I recently had a client ask me what would happen if he died without a Will. His initial concern was that the estate would “go to the government”. I reassured him that that would only happen if there were no relatives entitled under the legislation in place in each State dealing with this possibility.
In Victoria the answer is found in Division 6 of the Administration and Probate Act 1958. The Act sets out the rules that will apply to the distribution of the Estate, after payment of any debts and other expenses, depending on what family the deceased person had.
Spouse and / or Domestic Partner but no Children
If the deceased had a spouse or de facto partner but no children, the domestic partner would receive all of the residuary Estate.
Spouse and / or Domestic Partner and Children
In this scenario the Domestic Partner would be entitled to the personal chattels, the first $100,000 (called the statutory legacy) and one third of the balance.
The children of the deceased, regardless of age, would be entitle to an equal share of the remaining two thirds. There are special rules that apply in the event that a child has predeceased leaving children.
If two or more people claim to be entitled as Spouse or Domestic Partner there is a formula for dividing the share they each receive based on the length of their relationship with the deceased and whether there are any children of the relationship. You might wonder how this can happen, but consider the possibility that you have separated from your spouse, but not divorced, and then started living with someone else.
Children but no Spouse or Domestic Partner
If there is no spouse all the children of the deceased share equally in the Estate.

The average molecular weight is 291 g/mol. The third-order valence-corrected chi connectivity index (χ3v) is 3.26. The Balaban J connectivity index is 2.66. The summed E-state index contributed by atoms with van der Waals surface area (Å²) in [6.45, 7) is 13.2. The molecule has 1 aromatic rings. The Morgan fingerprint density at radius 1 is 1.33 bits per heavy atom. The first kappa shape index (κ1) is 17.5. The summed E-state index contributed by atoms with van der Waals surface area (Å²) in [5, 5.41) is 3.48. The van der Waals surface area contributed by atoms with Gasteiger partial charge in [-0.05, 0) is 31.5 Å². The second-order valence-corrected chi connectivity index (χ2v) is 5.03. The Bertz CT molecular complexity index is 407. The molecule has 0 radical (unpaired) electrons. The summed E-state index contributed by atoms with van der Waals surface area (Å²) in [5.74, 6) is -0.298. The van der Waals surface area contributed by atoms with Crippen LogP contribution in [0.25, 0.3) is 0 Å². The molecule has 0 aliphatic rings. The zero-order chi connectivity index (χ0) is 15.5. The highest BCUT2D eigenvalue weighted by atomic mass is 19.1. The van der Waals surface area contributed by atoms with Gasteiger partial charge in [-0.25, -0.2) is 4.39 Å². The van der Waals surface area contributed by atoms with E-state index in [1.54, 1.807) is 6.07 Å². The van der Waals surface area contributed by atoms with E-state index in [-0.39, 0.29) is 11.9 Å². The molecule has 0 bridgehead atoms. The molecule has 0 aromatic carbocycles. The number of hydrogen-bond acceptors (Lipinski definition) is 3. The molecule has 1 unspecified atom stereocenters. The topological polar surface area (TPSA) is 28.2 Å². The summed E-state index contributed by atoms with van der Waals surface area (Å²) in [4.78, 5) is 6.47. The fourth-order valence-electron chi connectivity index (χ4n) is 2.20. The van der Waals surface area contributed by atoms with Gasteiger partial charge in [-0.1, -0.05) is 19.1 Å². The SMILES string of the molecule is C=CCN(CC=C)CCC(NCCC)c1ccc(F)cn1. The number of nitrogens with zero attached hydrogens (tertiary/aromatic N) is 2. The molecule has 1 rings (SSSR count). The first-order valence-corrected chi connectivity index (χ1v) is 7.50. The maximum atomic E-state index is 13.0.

No Spouse or Children
The Parents of the deceased inherit if there is no spouse or children, and if they are both alive, they share equally.
If both parents have died before the deceased then the brothers and sisters of the deceased share the Estate. There are provisions for Nieces and Nephews to take their parents share if they have predeceased.
New South Wales
In New South Wales the rules are slightly different. The Chapter 4 of the Succession Act 2006 governs the distribution of intestate estates.
If there is a spouse and either no children or only children of the relationship, then the spouse is entitled to the whole of the estate.
Again if there is more than one person claiming as a spouse, there are provisions for the sharing of the estate.
In circumstances where there is a surviving spouse and children that are not the children of the spouse, the spouse is entitled to receive the personal chattels, a statutory legacy of $350,000 and half the balance. The children then share the remaining half equally.
As with the case in Victoria, other relatives of the deceased may be entitled to a share of the estate depending on the family make up at the time.
No Next of Kin
In both Victoria and New South Wales if there is no one who would fit in the categories set out in the legislation, the estate will pass to the Crown (i.e. the State Government).
So rather than leaving the distribution of your estate to the rules set out in legislation, we recommend that everyone have a valid and up to date will that reflects their wishes and takes into account the needs of their various family members.